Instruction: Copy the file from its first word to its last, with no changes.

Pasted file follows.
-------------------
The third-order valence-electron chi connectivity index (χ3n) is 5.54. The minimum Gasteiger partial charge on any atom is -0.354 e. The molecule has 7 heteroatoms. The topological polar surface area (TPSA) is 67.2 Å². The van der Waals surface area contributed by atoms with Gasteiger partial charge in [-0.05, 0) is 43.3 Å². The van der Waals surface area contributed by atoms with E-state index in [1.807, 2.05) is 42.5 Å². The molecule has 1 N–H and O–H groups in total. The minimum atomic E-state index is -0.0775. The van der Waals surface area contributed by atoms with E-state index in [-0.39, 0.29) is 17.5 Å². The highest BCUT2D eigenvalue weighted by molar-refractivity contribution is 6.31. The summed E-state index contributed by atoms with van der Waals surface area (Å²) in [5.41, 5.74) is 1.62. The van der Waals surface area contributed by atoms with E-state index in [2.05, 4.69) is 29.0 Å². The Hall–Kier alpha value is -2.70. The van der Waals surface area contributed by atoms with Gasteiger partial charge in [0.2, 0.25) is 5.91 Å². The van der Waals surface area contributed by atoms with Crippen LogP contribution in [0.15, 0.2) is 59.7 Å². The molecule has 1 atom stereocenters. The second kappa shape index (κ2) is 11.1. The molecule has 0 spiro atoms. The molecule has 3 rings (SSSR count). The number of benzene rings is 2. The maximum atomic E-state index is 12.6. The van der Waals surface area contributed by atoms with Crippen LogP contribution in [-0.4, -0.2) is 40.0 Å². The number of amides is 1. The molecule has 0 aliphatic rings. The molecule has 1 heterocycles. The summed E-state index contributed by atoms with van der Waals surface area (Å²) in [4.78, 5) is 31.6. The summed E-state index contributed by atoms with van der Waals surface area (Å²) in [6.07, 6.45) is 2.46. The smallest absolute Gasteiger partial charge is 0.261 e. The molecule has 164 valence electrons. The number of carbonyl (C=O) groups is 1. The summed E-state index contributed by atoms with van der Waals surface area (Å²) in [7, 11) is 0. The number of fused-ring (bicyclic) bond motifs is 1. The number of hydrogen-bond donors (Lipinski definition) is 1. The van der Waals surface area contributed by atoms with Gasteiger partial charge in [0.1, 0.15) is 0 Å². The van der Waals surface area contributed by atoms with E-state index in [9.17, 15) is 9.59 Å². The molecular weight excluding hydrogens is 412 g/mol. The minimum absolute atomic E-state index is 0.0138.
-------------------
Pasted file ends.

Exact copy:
The third-order valence-electron chi connectivity index (χ3n) is 5.54. The minimum Gasteiger partial charge on any atom is -0.354 e. The molecule has 7 heteroatoms. The topological polar surface area (TPSA) is 67.2 Å². The van der Waals surface area contributed by atoms with Gasteiger partial charge in [-0.05, 0) is 43.3 Å². The van der Waals surface area contributed by atoms with E-state index in [1.807, 2.05) is 42.5 Å². The molecule has 1 N–H and O–H groups in total. The minimum atomic E-state index is -0.0775. The van der Waals surface area contributed by atoms with E-state index in [-0.39, 0.29) is 17.5 Å². The highest BCUT2D eigenvalue weighted by molar-refractivity contribution is 6.31. The summed E-state index contributed by atoms with van der Waals surface area (Å²) in [5.41, 5.74) is 1.62. The van der Waals surface area contributed by atoms with E-state index in [2.05, 4.69) is 29.0 Å². The Hall–Kier alpha value is -2.70. The van der Waals surface area contributed by atoms with Gasteiger partial charge in [0.2, 0.25) is 5.91 Å². The van der Waals surface area contributed by atoms with Crippen LogP contribution in [0.15, 0.2) is 59.7 Å². The molecule has 1 atom stereocenters. The second kappa shape index (κ2) is 11.1. The molecule has 0 spiro atoms. The molecule has 3 rings (SSSR count). The number of benzene rings is 2. The maximum atomic E-state index is 12.6. The van der Waals surface area contributed by atoms with Crippen LogP contribution in [-0.4, -0.2) is 40.0 Å². The number of amides is 1. The molecule has 0 aliphatic rings. The molecule has 1 heterocycles. The summed E-state index contributed by atoms with van der Waals surface area (Å²) in [4.78, 5) is 31.6. The summed E-state index contributed by atoms with van der Waals surface area (Å²) in [6.07, 6.45) is 2.46. The smallest absolute Gasteiger partial charge is 0.261 e. The molecule has 164 valence electrons. The number of carbonyl (C=O) groups is 1. The summed E-state index contributed by atoms with van der Waals surface area (Å²) in [7, 11) is 0. The number of fused-ring (bicyclic) bond motifs is 1. The number of hydrogen-bond donors (Lipinski definition) is 1. The van der Waals surface area contributed by atoms with Gasteiger partial charge in [0.1, 0.15) is 0 Å². The van der Waals surface area contributed by atoms with E-state index in [9.17, 15) is 9.59 Å². The molecular weight excluding hydrogens is 412 g/mol. The minimum absolute atomic E-state index is 0.0138.